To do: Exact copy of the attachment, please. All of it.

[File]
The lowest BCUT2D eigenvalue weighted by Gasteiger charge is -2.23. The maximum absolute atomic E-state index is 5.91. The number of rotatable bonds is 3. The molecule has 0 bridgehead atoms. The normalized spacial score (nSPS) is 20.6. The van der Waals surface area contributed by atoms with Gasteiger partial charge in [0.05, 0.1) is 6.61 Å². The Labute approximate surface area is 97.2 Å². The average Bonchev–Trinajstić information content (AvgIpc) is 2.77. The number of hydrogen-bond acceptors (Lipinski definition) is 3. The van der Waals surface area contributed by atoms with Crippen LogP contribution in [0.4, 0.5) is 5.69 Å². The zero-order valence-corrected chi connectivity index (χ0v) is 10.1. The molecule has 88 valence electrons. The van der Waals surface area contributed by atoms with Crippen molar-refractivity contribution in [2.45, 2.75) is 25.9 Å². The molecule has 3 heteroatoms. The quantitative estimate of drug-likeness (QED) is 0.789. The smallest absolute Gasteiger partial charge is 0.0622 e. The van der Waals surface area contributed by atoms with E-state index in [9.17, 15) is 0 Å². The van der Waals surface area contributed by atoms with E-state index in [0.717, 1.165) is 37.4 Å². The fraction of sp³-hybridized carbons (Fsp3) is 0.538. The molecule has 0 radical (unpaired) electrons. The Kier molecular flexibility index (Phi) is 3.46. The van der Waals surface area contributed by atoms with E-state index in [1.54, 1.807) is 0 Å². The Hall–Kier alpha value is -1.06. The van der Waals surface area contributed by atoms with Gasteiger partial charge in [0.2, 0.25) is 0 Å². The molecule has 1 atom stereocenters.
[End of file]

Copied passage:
The lowest BCUT2D eigenvalue weighted by Gasteiger charge is -2.23. The maximum absolute atomic E-state index is 5.91. The number of rotatable bonds is 3. The molecule has 0 bridgehead atoms. The normalized spacial score (nSPS) is 20.6. The van der Waals surface area contributed by atoms with Gasteiger partial charge in [0.05, 0.1) is 6.61 Å². The Labute approximate surface area is 97.2 Å². The average Bonchev–Trinajstić information content (AvgIpc) is 2.77. The number of hydrogen-bond acceptors (Lipinski definition) is 3. The van der Waals surface area contributed by atoms with Crippen LogP contribution in [0.4, 0.5) is 5.69 Å². The zero-order valence-corrected chi connectivity index (χ0v) is 10.1. The molecule has 88 valence electrons. The van der Waals surface area contributed by atoms with Crippen molar-refractivity contribution in [2.45, 2.75) is 25.9 Å². The molecule has 3 heteroatoms. The quantitative estimate of drug-likeness (QED) is 0.789. The smallest absolute Gasteiger partial charge is 0.0622 e. The van der Waals surface area contributed by atoms with E-state index in [9.17, 15) is 0 Å². The van der Waals surface area contributed by atoms with E-state index in [0.717, 1.165) is 37.4 Å². The fraction of sp³-hybridized carbons (Fsp3) is 0.538. The molecule has 0 radical (unpaired) electrons. The Kier molecular flexibility index (Phi) is 3.46. The van der Waals surface area contributed by atoms with E-state index in [1.54, 1.807) is 0 Å². The Hall–Kier alpha value is -1.06. The van der Waals surface area contributed by atoms with Gasteiger partial charge in [0.2, 0.25) is 0 Å². The molecule has 1 atom stereocenters.